S3 2010

Višnjan, July 30th - August 6th

Projects Workshops Lectures


Machine learning algorithms for face recognition

Humans are very effective at face recognition, but can we teach computers the same skill? Difficult problems such as finding criminals from security surveillance tapes, indentifying computer users using a web camera, tagging friends on pictures from on-line social networks and many others would greatly benefit from fast and automatized face recognition. Theoretical foundations from the field of machine learning, image analysis and pattern recognition might help us solve these problems. Furthermore, they are not limited to this usage solely - with minimal changes, it is possible to discover symptoms of disease in medical tests, discern music genres, reading human handwriting and many other operations, up to now limited only to humans.

The mission of this project will be the theoretical study of pattern recognition techniques and their practical application in the form of a face recognition program. We will implement the perceptron algorithm which is inspired by a signal transmission in neuron. To succesfully implement this algorithm we will go through a modern method of programming - the object-oriented paradigm. Additionally we will use image processing techniques to analyse input images and prepare them for the recognition process. In the end we will compare our implementation with the advanced support vector machine algorithm to check the quality of our results.

Drazen Lucanin
University of Zagreb, Croatia

Drazen is a fourth year student of computer science at the University of Zagreb. His main interests are program engineering and topics in the field of computer science, such as theoretical study of algorithms and artificial intelligence. During his studies and in his free time he took has done many different program sollutions - from compilers to video-conferencing clients, using diffrent implementation technologies. He is currently studying advanced user interfaces and graphical programming.

Impact of stress on the plant's ability to fight against a pathogen

Stress is a systematic response of an organism to a change in the environment. Scientists are still intrigued with this phenomenon, which has such a wide range of different, sometimes even completely opposite effects on individuals. But humans are not the only living creatures that can live stressful lives. A good example is stress in plants: it is more versatile and complex than in animals and other organisms. The reason lays in the fact that plants are sessile organisms, so they cannot run away from various stressful conditions in their close proximity.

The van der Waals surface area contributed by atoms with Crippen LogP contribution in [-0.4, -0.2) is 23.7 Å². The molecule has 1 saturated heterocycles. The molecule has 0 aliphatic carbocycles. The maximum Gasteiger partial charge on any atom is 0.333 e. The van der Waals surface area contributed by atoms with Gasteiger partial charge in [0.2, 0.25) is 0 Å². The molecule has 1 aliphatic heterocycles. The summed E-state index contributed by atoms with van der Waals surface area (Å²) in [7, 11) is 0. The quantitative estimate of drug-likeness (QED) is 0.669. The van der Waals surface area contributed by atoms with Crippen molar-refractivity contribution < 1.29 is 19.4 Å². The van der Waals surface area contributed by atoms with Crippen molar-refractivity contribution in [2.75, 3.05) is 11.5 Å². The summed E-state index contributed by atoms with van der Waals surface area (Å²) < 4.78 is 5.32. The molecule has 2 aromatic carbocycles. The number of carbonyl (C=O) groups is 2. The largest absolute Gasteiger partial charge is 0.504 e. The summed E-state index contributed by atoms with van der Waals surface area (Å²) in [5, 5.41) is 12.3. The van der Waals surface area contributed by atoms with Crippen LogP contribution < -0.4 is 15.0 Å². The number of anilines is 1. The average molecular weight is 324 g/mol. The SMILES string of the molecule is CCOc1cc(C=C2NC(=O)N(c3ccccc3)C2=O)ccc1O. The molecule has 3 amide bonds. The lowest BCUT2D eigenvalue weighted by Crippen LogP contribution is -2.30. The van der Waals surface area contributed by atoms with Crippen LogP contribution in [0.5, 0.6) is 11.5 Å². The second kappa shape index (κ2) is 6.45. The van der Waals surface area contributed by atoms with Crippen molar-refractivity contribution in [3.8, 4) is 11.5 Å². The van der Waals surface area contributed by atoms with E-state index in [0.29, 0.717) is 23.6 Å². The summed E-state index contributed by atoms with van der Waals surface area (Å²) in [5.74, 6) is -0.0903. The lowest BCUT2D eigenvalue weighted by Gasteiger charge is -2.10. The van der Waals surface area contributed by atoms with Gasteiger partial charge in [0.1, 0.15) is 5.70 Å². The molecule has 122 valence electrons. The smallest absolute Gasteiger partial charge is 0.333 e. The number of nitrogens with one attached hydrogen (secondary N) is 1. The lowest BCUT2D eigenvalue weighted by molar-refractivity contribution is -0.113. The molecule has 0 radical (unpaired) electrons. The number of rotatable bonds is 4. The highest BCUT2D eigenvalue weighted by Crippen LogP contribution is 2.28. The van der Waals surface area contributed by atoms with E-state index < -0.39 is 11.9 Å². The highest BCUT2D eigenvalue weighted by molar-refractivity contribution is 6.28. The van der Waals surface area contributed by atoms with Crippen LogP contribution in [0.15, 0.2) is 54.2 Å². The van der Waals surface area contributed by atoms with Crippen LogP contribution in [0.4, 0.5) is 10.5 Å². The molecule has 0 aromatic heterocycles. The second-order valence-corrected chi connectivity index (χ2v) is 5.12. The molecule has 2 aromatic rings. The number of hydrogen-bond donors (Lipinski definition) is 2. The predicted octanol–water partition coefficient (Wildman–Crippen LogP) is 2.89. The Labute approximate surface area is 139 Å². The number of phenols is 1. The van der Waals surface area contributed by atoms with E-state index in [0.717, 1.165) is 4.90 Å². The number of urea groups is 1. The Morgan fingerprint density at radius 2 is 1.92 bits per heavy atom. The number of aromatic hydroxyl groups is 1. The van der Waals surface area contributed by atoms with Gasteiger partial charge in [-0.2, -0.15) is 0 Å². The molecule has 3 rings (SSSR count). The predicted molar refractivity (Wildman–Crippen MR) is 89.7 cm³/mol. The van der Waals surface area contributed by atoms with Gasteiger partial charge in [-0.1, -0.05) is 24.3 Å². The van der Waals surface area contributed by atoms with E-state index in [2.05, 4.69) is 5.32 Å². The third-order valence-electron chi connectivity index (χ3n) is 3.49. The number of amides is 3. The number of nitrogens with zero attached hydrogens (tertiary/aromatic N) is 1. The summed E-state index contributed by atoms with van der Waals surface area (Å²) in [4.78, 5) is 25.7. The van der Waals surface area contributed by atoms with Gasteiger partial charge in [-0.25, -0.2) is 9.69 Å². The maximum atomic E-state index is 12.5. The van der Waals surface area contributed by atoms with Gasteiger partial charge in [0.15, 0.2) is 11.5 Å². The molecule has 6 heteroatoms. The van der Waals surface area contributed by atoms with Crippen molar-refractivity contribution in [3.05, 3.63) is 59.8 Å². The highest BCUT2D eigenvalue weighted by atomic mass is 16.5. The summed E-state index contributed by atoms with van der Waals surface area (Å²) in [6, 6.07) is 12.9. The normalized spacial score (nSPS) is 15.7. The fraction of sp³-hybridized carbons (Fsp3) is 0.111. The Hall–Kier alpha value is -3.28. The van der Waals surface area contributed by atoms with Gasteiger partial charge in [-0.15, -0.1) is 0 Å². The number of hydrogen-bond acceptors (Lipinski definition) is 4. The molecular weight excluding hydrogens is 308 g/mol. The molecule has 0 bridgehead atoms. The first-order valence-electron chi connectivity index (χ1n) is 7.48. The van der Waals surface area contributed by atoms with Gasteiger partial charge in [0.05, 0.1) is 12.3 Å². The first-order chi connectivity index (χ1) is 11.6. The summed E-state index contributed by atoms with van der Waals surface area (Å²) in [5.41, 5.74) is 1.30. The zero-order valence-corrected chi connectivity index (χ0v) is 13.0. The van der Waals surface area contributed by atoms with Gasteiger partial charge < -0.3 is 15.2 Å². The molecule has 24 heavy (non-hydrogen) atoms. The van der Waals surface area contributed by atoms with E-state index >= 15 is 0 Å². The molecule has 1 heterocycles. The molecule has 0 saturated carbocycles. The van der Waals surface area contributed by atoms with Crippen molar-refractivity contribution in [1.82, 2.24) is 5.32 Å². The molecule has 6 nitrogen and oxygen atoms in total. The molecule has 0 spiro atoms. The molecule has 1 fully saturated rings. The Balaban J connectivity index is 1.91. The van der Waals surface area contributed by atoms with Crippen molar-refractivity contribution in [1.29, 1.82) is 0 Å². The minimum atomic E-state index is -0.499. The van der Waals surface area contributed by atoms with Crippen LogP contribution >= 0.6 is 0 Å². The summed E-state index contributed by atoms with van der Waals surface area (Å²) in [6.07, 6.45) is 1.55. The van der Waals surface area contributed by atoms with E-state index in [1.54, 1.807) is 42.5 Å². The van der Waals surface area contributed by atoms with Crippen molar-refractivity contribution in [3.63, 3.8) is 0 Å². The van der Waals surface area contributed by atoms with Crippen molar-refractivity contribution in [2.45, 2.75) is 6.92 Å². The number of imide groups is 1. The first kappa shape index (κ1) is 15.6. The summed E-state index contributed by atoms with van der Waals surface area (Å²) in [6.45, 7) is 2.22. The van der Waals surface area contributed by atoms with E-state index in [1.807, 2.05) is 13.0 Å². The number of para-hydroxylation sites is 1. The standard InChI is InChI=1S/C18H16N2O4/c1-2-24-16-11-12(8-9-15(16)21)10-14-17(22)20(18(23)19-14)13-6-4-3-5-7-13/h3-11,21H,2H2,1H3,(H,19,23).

In this project, we will study changes caused by three different types of stress in plants: photostress, increased salinity and the virus attack. Plants cope with stress on different levels using different mechanisms. We will focus on changes at the molecular level (enzymatic and metabolic activities, synthesis of stress hormones, secondary metabolites, antioxidants...) and explore whether stress improves plants resistance or makes it more susceptible to the virus. By exposing the plant to multiple stress factors, we will find which combination has the best or worst consequences for plants. To identify the molecular mechanisms responsible for the observed difference in stress response, we will use methods like thin layer chromatography, virus purification and inoculation, native gel-electrophoresis of proteins, chloroplast isolation and test for phenol compounds.

Kristina Majsec
University of Zagreb, Croatia

Kristina is a 2nd year master student of molecular biology at the University of Zagreb. She harbors a wide range of interests, from exploring mechanisms of cancer treatment to computational biology of protein behavior. Kristina has participated on S3 2008 as a swapshop leader and has held a lecture at S3++ 2009.

Petra Pusic
University of Zagreb, Croatia

Petra is a 2nd year master student of molecular biology, University of Zagreb. Her main interest areas are microbiology with special focus on host-pathogen interactions and methagenomics. Petra has participated at S32008 and S3++ 2007 as a swapshop leader and co-leader.

Examining the development of multiresistant bacteria

Bacteria are the origin and the engines of the life on the Earth. These ubiquitous microorganisms are present in soil, in water, deep in the crust of the Earth, as well as in the organic matter and the living bodies of plants and animals. There are approximately 5×10^30 bacteria on the Earth and they form 90% of the world's biomass. The number of bacterial cells in the human flora is approximately ten times as big as the number of human cells in the body, with large numbers of bacteria on the skin and in gut. Although many have an important protective role in our immune system, several hundred species are pathogenic, and can cause infectious diseases causing the death of millions of people all over the world. Furthermore, their biochemical trickiness and antibiotic resistance are fighting against our antibiotics and vaccines. In the industry field, bacteria play important roles in the sewage works, production of cheese and yoghurt through fermentation, as well as in biotechnology and the manufacturing of antibiotics and other chemicals. The challenge remains to understand the difference between beneficial and harmful bacteria, as well as to fight pathogenic species.

In this project, we will examine different bacterial strains from the laboratory and those collected from our environment. To distinguish between harmful and beneficial species, we will use microbiology techniques like Gram staining, growing tests and biochemical reactions. We will use antibiograms to inspect bacterial resistance to common antibiotics and study how these species change their resistance profile causing the development of multiresistant strains that cause more and more deaths each year. Finally, we will discuss strategies for fighting against infectious diseases caused by microorganisms.